A childhood favorite author, Madeleine L’engle, most known to the likes of us for her “Wrinkle in Time” series, died–or as she might put it, Xed–last month at the human age of 88. I only know this because I started re-reading the series last month–for the first time since Aziz reminded me of it almost ten years ago–and looked her up out of curiosity. A more incredulous person would attribute it not to mere coincidence.
To anyone who’s never read this series, I urge you to do so. Yes, they are children’s books, but like many, they are packed with timeless scientific, philosophical, and humanistic principles. Space, time, creation, destruction, love, loathing, existence, perception, consciousness, identity, communication, interconnectedness, personal significance in an infinite cosmos…it’s all there, the intangible made tangible in these stories and characters.
The entire Quintet (I only thought there were three books!) was re-released this past May, so there’s no excuse. They include:
A Wrinkle in Time
A Wind in the Door
A Swiftly Tilting Planet
An Acceptable Time
Don has the details at Scuffulans H. PKD’s niche was all about questioning reality; the philosophical foundations stretch clear back to Plato. Truly one of the great masters of science fiction, who helped make scifi into a truly literary subgenre.
I read this short story by Terry Bisson when it was first published in Omni. It’s possibly the greatest scifi short story ever written. A teaser:
“They’re made out of meat.”
“Meat. They’re made out of meat.”
“There’s no doubt about it. We picked up several from different parts of the planet, took them aboard our recon vessels, and probed them all the way through. They’re completely meat.”
“That’s impossible. What about the radio signals? The messages to the stars?”
“They use the radio waves to talk, but the signals don’t come from them. The signals come from machines.”
“So who made the machines? That’s who we want to contact.”
“They made the machines. That’s what I’m trying to tell you. Meat made the machines.”
“That’s ridiculous. How can meat make a machine? You’re asking me to believe in sentient meat.”
It gets better. Much better. The phrase “singing meat” is used. Bisson has made the full text of the story available on his website and if you haven’t read it before, now’s the time. Seriously. NOW is the time. Go on. Go.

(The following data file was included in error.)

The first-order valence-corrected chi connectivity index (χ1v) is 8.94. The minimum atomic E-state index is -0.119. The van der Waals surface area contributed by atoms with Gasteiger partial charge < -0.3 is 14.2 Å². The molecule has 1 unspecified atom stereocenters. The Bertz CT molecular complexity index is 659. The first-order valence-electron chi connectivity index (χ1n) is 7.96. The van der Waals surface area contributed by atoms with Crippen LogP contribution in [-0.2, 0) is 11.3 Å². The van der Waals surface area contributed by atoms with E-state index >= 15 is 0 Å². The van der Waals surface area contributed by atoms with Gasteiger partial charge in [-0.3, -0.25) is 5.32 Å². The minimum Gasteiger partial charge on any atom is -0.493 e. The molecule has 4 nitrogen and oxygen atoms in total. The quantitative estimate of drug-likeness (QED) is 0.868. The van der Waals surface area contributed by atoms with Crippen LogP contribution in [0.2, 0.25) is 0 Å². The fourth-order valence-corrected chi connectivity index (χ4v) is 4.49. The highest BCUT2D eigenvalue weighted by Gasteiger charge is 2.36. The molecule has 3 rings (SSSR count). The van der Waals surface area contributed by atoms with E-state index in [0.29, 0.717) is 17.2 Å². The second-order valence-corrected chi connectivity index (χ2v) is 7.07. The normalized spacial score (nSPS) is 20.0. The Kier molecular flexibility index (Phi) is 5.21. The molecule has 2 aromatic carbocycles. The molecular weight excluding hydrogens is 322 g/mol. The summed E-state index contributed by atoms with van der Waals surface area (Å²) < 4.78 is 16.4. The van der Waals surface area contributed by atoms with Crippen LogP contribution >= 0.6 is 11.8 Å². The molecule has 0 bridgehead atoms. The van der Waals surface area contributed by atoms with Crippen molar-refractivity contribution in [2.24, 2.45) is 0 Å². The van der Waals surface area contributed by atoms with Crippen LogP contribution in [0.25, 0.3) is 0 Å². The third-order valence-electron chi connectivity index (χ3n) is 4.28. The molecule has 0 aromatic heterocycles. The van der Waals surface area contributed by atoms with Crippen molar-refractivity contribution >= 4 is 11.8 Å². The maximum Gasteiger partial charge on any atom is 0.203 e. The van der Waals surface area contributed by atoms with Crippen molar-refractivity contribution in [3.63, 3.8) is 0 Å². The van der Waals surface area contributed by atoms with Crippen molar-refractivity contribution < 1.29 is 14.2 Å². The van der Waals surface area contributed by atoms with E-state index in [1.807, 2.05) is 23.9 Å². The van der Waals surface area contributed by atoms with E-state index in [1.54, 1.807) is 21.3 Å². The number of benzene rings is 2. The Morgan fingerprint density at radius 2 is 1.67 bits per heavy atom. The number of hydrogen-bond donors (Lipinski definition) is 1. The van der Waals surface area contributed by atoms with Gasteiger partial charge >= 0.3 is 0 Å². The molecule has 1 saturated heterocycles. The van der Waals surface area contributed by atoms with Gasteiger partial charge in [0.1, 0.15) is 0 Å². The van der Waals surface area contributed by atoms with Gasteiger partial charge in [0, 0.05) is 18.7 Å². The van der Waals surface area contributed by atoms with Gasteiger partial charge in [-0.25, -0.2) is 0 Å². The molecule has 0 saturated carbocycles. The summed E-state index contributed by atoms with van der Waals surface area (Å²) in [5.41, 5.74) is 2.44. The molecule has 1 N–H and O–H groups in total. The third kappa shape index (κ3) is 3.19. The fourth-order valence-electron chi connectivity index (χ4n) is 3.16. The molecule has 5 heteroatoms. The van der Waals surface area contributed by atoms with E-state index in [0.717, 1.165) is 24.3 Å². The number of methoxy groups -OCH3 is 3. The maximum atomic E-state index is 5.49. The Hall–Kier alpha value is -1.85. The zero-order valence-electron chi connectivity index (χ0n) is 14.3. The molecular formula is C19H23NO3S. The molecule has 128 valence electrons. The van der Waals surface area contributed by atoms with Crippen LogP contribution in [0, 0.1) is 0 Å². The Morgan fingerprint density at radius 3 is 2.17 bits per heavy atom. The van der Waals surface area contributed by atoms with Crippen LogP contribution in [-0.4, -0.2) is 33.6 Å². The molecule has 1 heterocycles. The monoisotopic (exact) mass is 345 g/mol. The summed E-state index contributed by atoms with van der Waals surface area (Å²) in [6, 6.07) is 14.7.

What, still not convinced it’s worth your click? One more excerpt, then: Continue reading “They’re made out of meat”
this is a pretty wide-ranging interview, worth reading in full. But one thing that leaped out at me was this Q&A, because not many people are aware of Bear’s work in the Star Trek and Star Wars universes.
Aberrant Dreams: You are also one of the few writers that come to mind, having written in both the Star Trek and the Star Wars universes. At every science fiction convention, there is always a panel about Star Wars verses Star Trek. If you found yourself on that panel, for which side would you bat?
Greg Bear: Well, there wouldnâ€™t have been a Star Wars without a Star Trek. Iâ€™m sure even George Lucas would admit that. If you go back to the lineage of interstellar travel and space opera, youâ€™ll find two sides of the equation.
I think Star Trek adheres to the more seriously extrapolated side, despite some of the sillier episodes. It was more of a universe you could imagine yourself living in with fewer fantasy elements.
Star Wars came along and mixes in so many different elements. There are pulp films, samurai movies, Arthurian legend, and science fiction, and itâ€™s all planted in a thoroughly convincing science fiction designed universe. It was a flavor that no one had quite seen before, and it was also done with tremendous conviction and love. At that time, Star Wars became a kind of crossover bridge for science fiction and fantasy. I think is still is to this day, while Star Trek and science fiction are more closely aligned. Its universe is a little more convincing.
Ultimately, it depends on your feeling of the moment. If you want rip-roaring action and that sort of thing, I still like Star Wars. Iâ€™ve been a Star Wars fan ever since 1977. I donâ€™t follow all of the novels and all of the off-shootsâ€”it would take a lifetime at this point. I certainly havenâ€™t done that with the Star Trek novels, either, and Iâ€™m not even that familiar with the more recent Star Trek series.
He also discusses transhumanism and his forthcoming book about the middle east and the west.
Studio Ghibli is producing an anime version of Ursula K. LeGuin’s classic science fiction series, The Legend of Earthsea. It is being directed by Moro Miyazaki, son of the legendary Hayao.
For a fan of science fiction alone, this would be incredibly exciting news. As a fledgling otaku my anticipation can now extend along the anime axis as well! Of course there is no guarantee that the junior Miyazaki is as talented as the father, nor is there any guarantee that a piece of literature will survive the transition to film. Bicentennial Man was a real stab in the heart for Asimov purists, and I’ve ranted on the H2G2 movie before. But there are successes – witness the glory that was Blade Runner (an adaptation of Philip K. Dick’s Do Androids Dream of Electric Sheep?). I think that the anime format suits the subject matter far better than live-action and have high hopes indeed.
Most of those high hopes being fed by what I’ve already seen of the film, of course. You can view the trailer as a Flash movie at Ghibli.net or at YouTube.
There’s also a production blog (translated by Nausicaa.net).